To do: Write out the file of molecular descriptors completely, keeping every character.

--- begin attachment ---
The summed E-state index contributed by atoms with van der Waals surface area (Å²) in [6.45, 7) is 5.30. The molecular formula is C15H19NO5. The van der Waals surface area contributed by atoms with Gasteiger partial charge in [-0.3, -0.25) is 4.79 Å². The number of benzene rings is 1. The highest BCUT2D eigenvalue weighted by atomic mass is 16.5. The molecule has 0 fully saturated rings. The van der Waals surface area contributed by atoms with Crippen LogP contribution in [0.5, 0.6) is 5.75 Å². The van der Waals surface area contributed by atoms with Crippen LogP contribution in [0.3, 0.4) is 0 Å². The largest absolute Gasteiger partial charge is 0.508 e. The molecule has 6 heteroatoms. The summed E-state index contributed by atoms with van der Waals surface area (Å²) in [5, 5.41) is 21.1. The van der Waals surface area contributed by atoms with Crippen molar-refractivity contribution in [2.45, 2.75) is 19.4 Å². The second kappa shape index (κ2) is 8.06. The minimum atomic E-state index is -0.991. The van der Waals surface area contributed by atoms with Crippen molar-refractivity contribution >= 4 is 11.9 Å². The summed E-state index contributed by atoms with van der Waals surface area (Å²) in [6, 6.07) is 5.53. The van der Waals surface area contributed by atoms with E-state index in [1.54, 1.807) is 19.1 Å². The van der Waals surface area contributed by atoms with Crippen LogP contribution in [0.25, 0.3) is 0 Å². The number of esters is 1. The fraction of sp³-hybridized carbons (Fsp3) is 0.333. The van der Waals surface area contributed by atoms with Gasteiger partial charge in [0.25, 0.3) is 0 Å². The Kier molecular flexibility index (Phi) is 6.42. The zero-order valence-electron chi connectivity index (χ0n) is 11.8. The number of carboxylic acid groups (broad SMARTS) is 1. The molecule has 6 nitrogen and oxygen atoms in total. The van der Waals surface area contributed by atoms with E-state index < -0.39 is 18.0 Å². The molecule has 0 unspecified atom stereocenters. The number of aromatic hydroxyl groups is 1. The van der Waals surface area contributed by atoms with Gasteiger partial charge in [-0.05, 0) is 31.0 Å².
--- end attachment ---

The summed E-state index contributed by atoms with van der Waals surface area (Å²) in [6.45, 7) is 5.30. The molecular formula is C15H19NO5. The van der Waals surface area contributed by atoms with Gasteiger partial charge in [-0.3, -0.25) is 4.79 Å². The number of benzene rings is 1. The highest BCUT2D eigenvalue weighted by atomic mass is 16.5. The molecule has 0 fully saturated rings. The van der Waals surface area contributed by atoms with Crippen LogP contribution in [0.5, 0.6) is 5.75 Å². The van der Waals surface area contributed by atoms with Crippen LogP contribution in [0.3, 0.4) is 0 Å². The largest absolute Gasteiger partial charge is 0.508 e. The molecule has 6 heteroatoms. The summed E-state index contributed by atoms with van der Waals surface area (Å²) in [5, 5.41) is 21.1. The van der Waals surface area contributed by atoms with Crippen molar-refractivity contribution in [2.45, 2.75) is 19.4 Å². The second kappa shape index (κ2) is 8.06. The minimum atomic E-state index is -0.991. The van der Waals surface area contributed by atoms with Crippen molar-refractivity contribution >= 4 is 11.9 Å². The summed E-state index contributed by atoms with van der Waals surface area (Å²) in [6, 6.07) is 5.53. The van der Waals surface area contributed by atoms with E-state index in [1.54, 1.807) is 19.1 Å². The van der Waals surface area contributed by atoms with Crippen LogP contribution in [0.25, 0.3) is 0 Å². The number of esters is 1. The fraction of sp³-hybridized carbons (Fsp3) is 0.333. The van der Waals surface area contributed by atoms with Gasteiger partial charge in [0.25, 0.3) is 0 Å². The Kier molecular flexibility index (Phi) is 6.42. The zero-order valence-electron chi connectivity index (χ0n) is 11.8. The number of carboxylic acid groups (broad SMARTS) is 1. The molecule has 6 nitrogen and oxygen atoms in total. The van der Waals surface area contributed by atoms with E-state index < -0.39 is 18.0 Å². The molecule has 0 unspecified atom stereocenters. The number of aromatic hydroxyl groups is 1. The van der Waals surface area contributed by atoms with Gasteiger partial charge in [-0.05, 0) is 31.0 Å².